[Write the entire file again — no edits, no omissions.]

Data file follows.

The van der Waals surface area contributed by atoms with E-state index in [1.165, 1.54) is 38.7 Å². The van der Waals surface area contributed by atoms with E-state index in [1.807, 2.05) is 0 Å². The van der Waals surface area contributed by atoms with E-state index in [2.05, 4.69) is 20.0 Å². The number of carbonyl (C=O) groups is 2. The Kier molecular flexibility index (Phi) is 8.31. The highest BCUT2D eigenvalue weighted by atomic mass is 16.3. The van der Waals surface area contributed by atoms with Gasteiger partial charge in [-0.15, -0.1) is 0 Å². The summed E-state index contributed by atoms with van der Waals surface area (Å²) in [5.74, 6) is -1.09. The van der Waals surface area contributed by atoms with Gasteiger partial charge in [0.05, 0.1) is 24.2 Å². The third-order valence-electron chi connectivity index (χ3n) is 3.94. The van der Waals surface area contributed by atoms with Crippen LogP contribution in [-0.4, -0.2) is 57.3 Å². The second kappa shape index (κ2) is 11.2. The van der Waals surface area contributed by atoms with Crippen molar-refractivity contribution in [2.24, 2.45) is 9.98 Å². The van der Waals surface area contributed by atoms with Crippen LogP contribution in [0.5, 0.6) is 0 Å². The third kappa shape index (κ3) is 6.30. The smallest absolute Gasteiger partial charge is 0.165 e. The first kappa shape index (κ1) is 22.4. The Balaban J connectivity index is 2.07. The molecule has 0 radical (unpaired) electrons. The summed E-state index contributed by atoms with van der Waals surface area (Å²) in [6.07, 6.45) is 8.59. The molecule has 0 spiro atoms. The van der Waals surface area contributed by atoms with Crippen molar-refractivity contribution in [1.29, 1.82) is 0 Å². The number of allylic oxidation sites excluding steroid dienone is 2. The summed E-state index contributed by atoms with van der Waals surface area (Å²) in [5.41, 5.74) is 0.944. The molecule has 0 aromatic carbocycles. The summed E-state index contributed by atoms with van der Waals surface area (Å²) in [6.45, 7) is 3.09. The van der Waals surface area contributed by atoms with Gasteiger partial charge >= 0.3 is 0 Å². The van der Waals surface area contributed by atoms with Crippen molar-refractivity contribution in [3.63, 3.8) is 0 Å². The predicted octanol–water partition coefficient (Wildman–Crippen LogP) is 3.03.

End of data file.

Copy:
The van der Waals surface area contributed by atoms with E-state index in [1.165, 1.54) is 38.7 Å². The van der Waals surface area contributed by atoms with E-state index in [1.807, 2.05) is 0 Å². The van der Waals surface area contributed by atoms with E-state index in [2.05, 4.69) is 20.0 Å². The number of carbonyl (C=O) groups is 2. The Kier molecular flexibility index (Phi) is 8.31. The highest BCUT2D eigenvalue weighted by atomic mass is 16.3. The van der Waals surface area contributed by atoms with Gasteiger partial charge in [-0.15, -0.1) is 0 Å². The summed E-state index contributed by atoms with van der Waals surface area (Å²) in [5.74, 6) is -1.09. The van der Waals surface area contributed by atoms with Gasteiger partial charge in [0.05, 0.1) is 24.2 Å². The third-order valence-electron chi connectivity index (χ3n) is 3.94. The van der Waals surface area contributed by atoms with Crippen LogP contribution in [-0.4, -0.2) is 57.3 Å². The second kappa shape index (κ2) is 11.2. The van der Waals surface area contributed by atoms with Crippen molar-refractivity contribution in [2.24, 2.45) is 9.98 Å². The van der Waals surface area contributed by atoms with Crippen LogP contribution in [0.5, 0.6) is 0 Å². The third kappa shape index (κ3) is 6.30. The smallest absolute Gasteiger partial charge is 0.165 e. The first kappa shape index (κ1) is 22.4. The Balaban J connectivity index is 2.07. The molecule has 0 radical (unpaired) electrons. The summed E-state index contributed by atoms with van der Waals surface area (Å²) in [6.07, 6.45) is 8.59. The molecule has 0 spiro atoms. The van der Waals surface area contributed by atoms with Crippen molar-refractivity contribution in [1.29, 1.82) is 0 Å². The number of allylic oxidation sites excluding steroid dienone is 2. The summed E-state index contributed by atoms with van der Waals surface area (Å²) in [5.41, 5.74) is 0.944. The molecule has 0 aromatic carbocycles. The summed E-state index contributed by atoms with van der Waals surface area (Å²) in [6.45, 7) is 3.09. The van der Waals surface area contributed by atoms with Gasteiger partial charge >= 0.3 is 0 Å². The van der Waals surface area contributed by atoms with Crippen molar-refractivity contribution in [3.63, 3.8) is 0 Å². The predicted octanol–water partition coefficient (Wildman–Crippen LogP) is 3.03.